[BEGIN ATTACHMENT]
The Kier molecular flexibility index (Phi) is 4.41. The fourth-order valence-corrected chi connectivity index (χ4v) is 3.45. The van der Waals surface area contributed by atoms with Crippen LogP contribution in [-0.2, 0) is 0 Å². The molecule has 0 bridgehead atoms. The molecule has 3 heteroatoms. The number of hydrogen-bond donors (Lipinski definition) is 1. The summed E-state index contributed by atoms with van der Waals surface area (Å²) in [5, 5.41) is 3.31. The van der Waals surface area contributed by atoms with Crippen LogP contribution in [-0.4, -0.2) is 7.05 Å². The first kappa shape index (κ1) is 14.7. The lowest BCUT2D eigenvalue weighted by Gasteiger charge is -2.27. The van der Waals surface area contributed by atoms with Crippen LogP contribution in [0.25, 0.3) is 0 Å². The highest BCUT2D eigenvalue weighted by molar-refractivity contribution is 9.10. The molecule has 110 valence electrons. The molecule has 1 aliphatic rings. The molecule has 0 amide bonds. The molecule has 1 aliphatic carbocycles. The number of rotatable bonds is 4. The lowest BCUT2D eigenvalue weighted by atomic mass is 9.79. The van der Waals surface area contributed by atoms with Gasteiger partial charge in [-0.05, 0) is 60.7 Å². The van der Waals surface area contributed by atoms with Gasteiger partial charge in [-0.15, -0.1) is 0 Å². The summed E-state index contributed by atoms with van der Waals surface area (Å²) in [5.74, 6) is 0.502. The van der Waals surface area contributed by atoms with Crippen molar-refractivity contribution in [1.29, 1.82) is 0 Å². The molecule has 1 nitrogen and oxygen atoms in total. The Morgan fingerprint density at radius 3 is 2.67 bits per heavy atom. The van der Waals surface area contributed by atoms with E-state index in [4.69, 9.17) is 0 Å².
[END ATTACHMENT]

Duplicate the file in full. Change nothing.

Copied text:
The Kier molecular flexibility index (Phi) is 4.41. The fourth-order valence-corrected chi connectivity index (χ4v) is 3.45. The van der Waals surface area contributed by atoms with Crippen LogP contribution in [-0.2, 0) is 0 Å². The molecule has 0 bridgehead atoms. The molecule has 3 heteroatoms. The number of hydrogen-bond donors (Lipinski definition) is 1. The summed E-state index contributed by atoms with van der Waals surface area (Å²) in [5, 5.41) is 3.31. The van der Waals surface area contributed by atoms with Crippen LogP contribution in [-0.4, -0.2) is 7.05 Å². The first kappa shape index (κ1) is 14.7. The lowest BCUT2D eigenvalue weighted by Gasteiger charge is -2.27. The van der Waals surface area contributed by atoms with Crippen LogP contribution in [0.25, 0.3) is 0 Å². The highest BCUT2D eigenvalue weighted by molar-refractivity contribution is 9.10. The molecule has 110 valence electrons. The molecule has 1 aliphatic rings. The molecule has 0 amide bonds. The molecule has 1 aliphatic carbocycles. The number of rotatable bonds is 4. The lowest BCUT2D eigenvalue weighted by atomic mass is 9.79. The van der Waals surface area contributed by atoms with Gasteiger partial charge in [-0.05, 0) is 60.7 Å². The van der Waals surface area contributed by atoms with Gasteiger partial charge in [-0.15, -0.1) is 0 Å². The summed E-state index contributed by atoms with van der Waals surface area (Å²) in [5.74, 6) is 0.502. The van der Waals surface area contributed by atoms with Crippen molar-refractivity contribution in [1.29, 1.82) is 0 Å². The molecule has 1 nitrogen and oxygen atoms in total. The Morgan fingerprint density at radius 3 is 2.67 bits per heavy atom. The van der Waals surface area contributed by atoms with E-state index in [4.69, 9.17) is 0 Å².